The Carroll Conundrum: Headers and Heartache
Author: Emily Pulham. Published: 9 January 2019 at 7:10pm
Written by : Joe Levy @levylife
Andy Carroll’s recent performances have come with all the grace and guile of an anthropomorphic Smeg fridge. He is a figure of split faiths in the fan base; he is either derided, adored and even in some cases – pitied. His latest musings in the press about wanting to extended his stay in east London have been met a flurry of question marks. In the five years since joining permanently, Carroll has only made 97 Premier League appearances. This is a shocking return, like going to buy a lion and being given a rabbit in a wig. Carroll’s injury record is surely the most damning marker that it is time to move on, but – perhaps not. After all, it is the same board that elected to give crutches loyalty card holder Jack Wilshere a three year contract on excessive wages. A couple of headers throughout the rest of the season and there is every chance a renewal could be on the table.
Jokes aside, keeping fit is a big worry. Baring in mind it took a whole calendar year for Carroll to start a Premier League game again after injury, the continuous injuries have limited his physical capabilities. His trademark pressing runs on opposition goalkeepers are no longer seen, and his overall lack of movement is only exacerbated more by the quick feet of Anderson, Arnautovic and Antonio. Pellegrini recently said that Carroll is only capable of 45 minutes a game, giving you literally half a functioning footballer. It was even more bemusing that Carroll was Arnautovic’s early replacement against Birmingham, his stamina levels clearly shot halfway through the second half.
Some may point to the fact that he is an effective plan B, the go-to man when all else has failed. This is not a particularly attractive proposition, given that the desire when Carroll is on the pitch to lump the ball up to him, like a moth to light, completely negates Pellegrini’s tactical nous. Carroll is not an utterly dependable finisher either; he missed two glaring chances before his last minute header against Birmingham – and even his ability to win aerial challenges seems to have diminished greatly. The idea that a fit Carroll was a game changer could be true earlier in his career, but at 30 years of age, this is more hope than fact. The emotional celebration last Saturday showed the frustration flowing out of him – it had been nine months since his last goal and his performance had been woeful until that point, the goal somewhat glossing over a real lack of Premier League quality.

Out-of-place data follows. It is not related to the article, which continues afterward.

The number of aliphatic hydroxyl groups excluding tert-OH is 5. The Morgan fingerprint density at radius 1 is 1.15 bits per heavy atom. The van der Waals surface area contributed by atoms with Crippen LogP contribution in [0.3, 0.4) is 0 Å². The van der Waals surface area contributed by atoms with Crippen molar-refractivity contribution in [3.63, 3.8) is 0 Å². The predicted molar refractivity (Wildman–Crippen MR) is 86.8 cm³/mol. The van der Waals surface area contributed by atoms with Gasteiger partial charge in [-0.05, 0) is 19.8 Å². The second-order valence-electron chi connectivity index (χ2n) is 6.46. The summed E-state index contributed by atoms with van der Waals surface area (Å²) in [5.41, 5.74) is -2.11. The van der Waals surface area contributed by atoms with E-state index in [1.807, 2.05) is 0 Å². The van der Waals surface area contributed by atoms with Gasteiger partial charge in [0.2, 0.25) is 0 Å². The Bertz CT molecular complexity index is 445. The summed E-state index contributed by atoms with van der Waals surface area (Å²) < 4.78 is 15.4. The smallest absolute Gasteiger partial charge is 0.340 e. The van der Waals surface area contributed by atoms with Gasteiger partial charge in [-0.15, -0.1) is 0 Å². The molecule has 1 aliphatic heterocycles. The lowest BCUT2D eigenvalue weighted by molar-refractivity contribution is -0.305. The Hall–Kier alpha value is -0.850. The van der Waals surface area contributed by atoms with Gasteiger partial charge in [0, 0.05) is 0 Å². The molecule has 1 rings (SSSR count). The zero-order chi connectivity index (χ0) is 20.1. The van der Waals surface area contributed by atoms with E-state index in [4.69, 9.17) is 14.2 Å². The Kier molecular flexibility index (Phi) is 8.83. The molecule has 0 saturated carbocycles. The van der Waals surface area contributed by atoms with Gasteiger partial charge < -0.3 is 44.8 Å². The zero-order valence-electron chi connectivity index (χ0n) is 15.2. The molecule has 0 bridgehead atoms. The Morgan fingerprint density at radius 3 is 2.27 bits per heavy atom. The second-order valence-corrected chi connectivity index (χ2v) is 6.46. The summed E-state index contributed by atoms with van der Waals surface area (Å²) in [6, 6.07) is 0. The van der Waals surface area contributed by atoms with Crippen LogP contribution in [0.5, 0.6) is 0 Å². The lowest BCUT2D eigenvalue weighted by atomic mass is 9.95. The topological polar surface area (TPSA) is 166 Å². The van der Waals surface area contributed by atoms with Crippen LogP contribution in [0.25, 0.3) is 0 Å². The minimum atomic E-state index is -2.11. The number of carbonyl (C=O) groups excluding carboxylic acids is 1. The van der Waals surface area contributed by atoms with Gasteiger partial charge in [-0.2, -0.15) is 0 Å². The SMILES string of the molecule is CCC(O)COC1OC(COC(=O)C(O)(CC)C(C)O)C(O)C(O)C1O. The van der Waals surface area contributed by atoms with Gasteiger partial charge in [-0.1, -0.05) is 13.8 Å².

Carroll also needs to recognise his lack of compatibility with Pellegrini’s system. Arnautovic provides the physicality of Carroll, whilst also offering pace, trickery and a killer instinct. The intelligence of the Austrian’s link up play is far beyond that of Carroll’s, along with players such as Anderson and Lanzini who can become greater integrated into the build up, rather than swinging balls in to a target with minimal return. Carroll has had his fair share of clutch moments, even with his troubles. The two goals against West Brom last season and a volley against Stoke rescued vital points in a dismal period for the club. His performances during 2015/16 against Arsenal and Chelsea were also quality, but nearly half of his goals that season came in those two games. His presence has been fleeting throughout his time at the club, never able to stay fit for long enough to demonstrate his quality.
Thinking in terms of finance and progression, a departure in the summer would be best for both club and player. Carroll’s wages are in the top bracket of the playing staff and the return on the pitch is not equivalent. His wages could be used to bring in two or three players in the ilk of Balbuena – relative unknowns who can transition well into English football. Husillos and Pellegrini have the connections and knowledge to find these gems, more equally spreading an already crushing wage bill. Even finding a striker who could command similar wages would be a better option. Carroll and Lucas Perez each earn upwards of £80,000 each a week, which leaves an obscene amount of cash for potential signings come the summer.
In terms of progress, a club who are supposedly challenging for Europe should not be dependent on an injury-prone, 30 year old who doesn’t fit into the manager’s tactical approach. His brief flashes of brilliance can not compensate for his lack fitness, nor his steadily declining capabilities which made him such a previous danger. The emergence of young Xande Silva, whilst being the polar opposite of Carroll, is a refreshing change in the style of forward we are beginning to see at the club. A few fans have mentioned a pay-as-you-play deal for Carroll, but this only prolongs the inevitable departure. To command a transfer fee, or even the proposed Shelvey swap, in January would be tough going. Clubs know of his injury struggles and won’t pay an inflated fee for someone they can take a gamble on in six months time for nothing.
Carroll is obviously popular with his team mates and with the fans. He has finally settled after his difficulties as a youngster, but sentimentality cannot dictate Carroll’s future. Only his performances on the pitch can do so. Yet, on the wrong side of 30 and with the club aiming to reach new heights of achievement and playing style, Carroll’s departure is written on the wall.